• Issue Number Volume 12 Number 2
  • Published Date Spring 2007
  • Publication Cycle Biannual
Salamander is nothing less than a triumph, a quiet diffusion of luminous work. From the gripping first story, “Evanthia’s Legs” (Henriette Lazaridis Power) to the socially critical insights of the final poems, this issue proves that too many jewels don’t spoil the necklace. Alternating small groups of poems with prose selections, Salamander ensures a fluid reading experience, anchored at the center by the colorful prints of Boston artist Kelvy Bird. The diligence and care of the Salamander editors is evident on every page, as is a commitment to diverse, expansive writing.
  • Issue Number Volume 39 Number 1
  • Published Date Spring 2009
  • Publication Cycle Biannual
This issue begins with Catie Rosemurgy’s poem “Things That Didn’t Work.” Delicate. Restrained. Precise: “Picture frames. Targets. The psychological / boundaries described in books. / Any shape or line whatsoever.” And, fortunately, not a predictor of what lies ahead in Seneca Review. There are certainly pieces here that might not have worked in less capable hands. But the risks have paid off and the work is strong. In particular, I appreciated what Laura Brown-Lavoie accomplishes in “Bricklaying,” an essay that merges biblical language, fragments of fairy tales, poetry, political commentary, and the poet’s lyrical diction in prose-poem like paragraphs separated by sets of empty brackets. The piece is about (if it is fair to say that it is about anything) how we create, and while I’m not always sure I follow its logic, I want to see it through to the end.
  • Issue Number Volume 24 Issue 1
  • Published Date Winter/Spring 2012
  • Publication Cycle Biannual
“A conversation,” says Editor-in-Chief Jessica Jacobs of The Sycamore Review, “involves two people who know each other sitting down in a familiar room. But as anyone who’s ever picked up a book and had it speak to her knows, conversations can also occur in which not even a single word is said aloud, in which two minds engage each other outside the immediacy of same time, same place.” Jacobs’s words provide an appropriate introduction that mirrors the fantastical cover art by Kathleen Lolley. The latest issue of this journal from the Purdue University English Department wants to have a conversation with you, dear reader, and to share its poetry, fiction, essays, interviews, art, and book reviews.
  • Issue Number Number 12
  • Published Date 2011
  • Publication Cycle Annual
The Spinning Jenny team at Black Dress Press has put forth no lack of effort. The magazine’s cover design, as well as the first few pages, index, and footers, speaks of a literary sense of humor. The editors manage not to take themselves too seriously while also producing a line of beautifully fashioned issues, and issue number twelve is no exception. An equally as well-designed website for the magazine sports past issues and reviews, all of which are positive and a good introduction to a first reading of Spinning Jenny.
  • Issue Number Volume 48 Number 2
  • Published Date Spring 2012
  • Publication Cycle Quarterly
“Foreign countries exist.” – Geraldine Brooks, The Best American Short Stories of 2011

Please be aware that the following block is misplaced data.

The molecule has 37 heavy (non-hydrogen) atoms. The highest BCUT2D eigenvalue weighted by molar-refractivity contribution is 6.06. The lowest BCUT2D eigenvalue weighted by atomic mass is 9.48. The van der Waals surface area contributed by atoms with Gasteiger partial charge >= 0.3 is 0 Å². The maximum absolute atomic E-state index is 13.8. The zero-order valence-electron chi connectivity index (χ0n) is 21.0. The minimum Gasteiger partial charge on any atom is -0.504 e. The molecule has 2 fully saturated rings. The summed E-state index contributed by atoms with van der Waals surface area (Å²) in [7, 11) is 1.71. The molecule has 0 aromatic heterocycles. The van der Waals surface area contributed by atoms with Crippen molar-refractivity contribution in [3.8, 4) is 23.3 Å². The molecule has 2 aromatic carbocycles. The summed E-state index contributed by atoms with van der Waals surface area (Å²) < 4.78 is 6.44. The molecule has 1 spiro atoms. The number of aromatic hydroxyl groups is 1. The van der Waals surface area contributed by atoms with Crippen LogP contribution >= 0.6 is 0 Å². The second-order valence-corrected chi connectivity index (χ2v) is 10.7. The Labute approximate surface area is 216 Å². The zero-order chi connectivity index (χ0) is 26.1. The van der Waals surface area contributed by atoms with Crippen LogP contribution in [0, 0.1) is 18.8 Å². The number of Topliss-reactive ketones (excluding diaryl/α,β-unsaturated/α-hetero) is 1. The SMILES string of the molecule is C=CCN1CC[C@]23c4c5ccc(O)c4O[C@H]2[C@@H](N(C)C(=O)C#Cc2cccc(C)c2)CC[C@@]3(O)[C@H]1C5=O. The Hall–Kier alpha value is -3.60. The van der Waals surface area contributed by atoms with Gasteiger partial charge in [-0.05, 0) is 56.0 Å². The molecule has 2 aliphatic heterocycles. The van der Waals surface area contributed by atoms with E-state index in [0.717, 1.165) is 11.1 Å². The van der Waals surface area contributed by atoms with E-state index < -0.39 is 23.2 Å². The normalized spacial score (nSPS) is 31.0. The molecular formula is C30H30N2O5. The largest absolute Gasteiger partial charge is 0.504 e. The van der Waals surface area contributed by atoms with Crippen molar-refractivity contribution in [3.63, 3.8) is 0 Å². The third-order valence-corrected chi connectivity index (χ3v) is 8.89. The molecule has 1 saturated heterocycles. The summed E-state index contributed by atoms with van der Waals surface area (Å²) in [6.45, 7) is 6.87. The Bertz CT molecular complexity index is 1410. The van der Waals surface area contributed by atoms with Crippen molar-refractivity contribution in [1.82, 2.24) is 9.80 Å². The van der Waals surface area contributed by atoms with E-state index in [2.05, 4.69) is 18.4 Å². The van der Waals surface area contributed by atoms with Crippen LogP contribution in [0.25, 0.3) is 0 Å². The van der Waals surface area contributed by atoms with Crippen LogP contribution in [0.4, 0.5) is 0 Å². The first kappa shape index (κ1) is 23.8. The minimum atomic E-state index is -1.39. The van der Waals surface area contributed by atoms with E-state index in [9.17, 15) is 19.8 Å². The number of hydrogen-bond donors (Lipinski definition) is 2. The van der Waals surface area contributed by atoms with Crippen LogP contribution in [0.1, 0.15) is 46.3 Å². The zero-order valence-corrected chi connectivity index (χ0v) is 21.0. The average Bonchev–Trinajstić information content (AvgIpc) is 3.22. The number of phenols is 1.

Sententia opens with a kind-of abridged editor’s note on the inside of the front cover. The title name is “Latin for sentence, but also means thought, meaning, and purpose.” The magazine couldn’t be more appropriately named, and, in fact, I would’ve described the works in the journal with these three adjectives prior to reading this note. The editors of Sententia had a goal in mind, and they achieved it.
  • Issue Number Volume 111 Number 4
  • Published Date Fall 2003
If personified, Sewanee Review would be an accomplished scholar, wry professor and imaginative writer, persisting with an evening pipe and pale cardigan despite colleagues who have lurched forward into dark jeans and lunchtime smoothies. Indifferent to keeping up with any literary Cloneses, its spirited criticism, fiction and poetry abide no indulgent memoirs about tallness or the curse of an Irish childhood, no sneering hepcats, noble gang members or hyper-realist bodily functions.
  • Subtitle The Washington and Lee University Review
  • Issue Number Volume 54 Number 1
  • Published Date Spring/Summer 2004
At least half of the stories, poems and essays in Shenandoah feature explicitly southern environs: a contemplation of the moniker, “Southern Writer,” a reflection on the racial understory of magnolia-blossomed Mississippi, a woman’s return to the Carolina blackberry patches (and chigger bites) of her youth.
  • Issue Number Volume 24 Number 1
  • Published Date Winter/Spring 2004
The Normal, Illinois-based Spoon River Poetry Review features some of the best writing from the Midwest and beyond.
  • Issue Number Volume 48 Number 1
  • Published Date 2010
  • Publication Cycle Biannual
One of poetry’s most useful, satisfying, and unique characteristics is the power to capture life’s small philosophical or metaphysical realities with a kind of precise, economical, focused – and uncanny – accuracy. These are the sorts of poems at which this small journal seems to excel. Poems that embody both physical and emotional immediacy. Masters of the art represented here include David Wagoner, Margaret Gibson, Carl Dennis, and Kelly Cherry, who are joined by more than two dozen others who clearly also excel in this arena.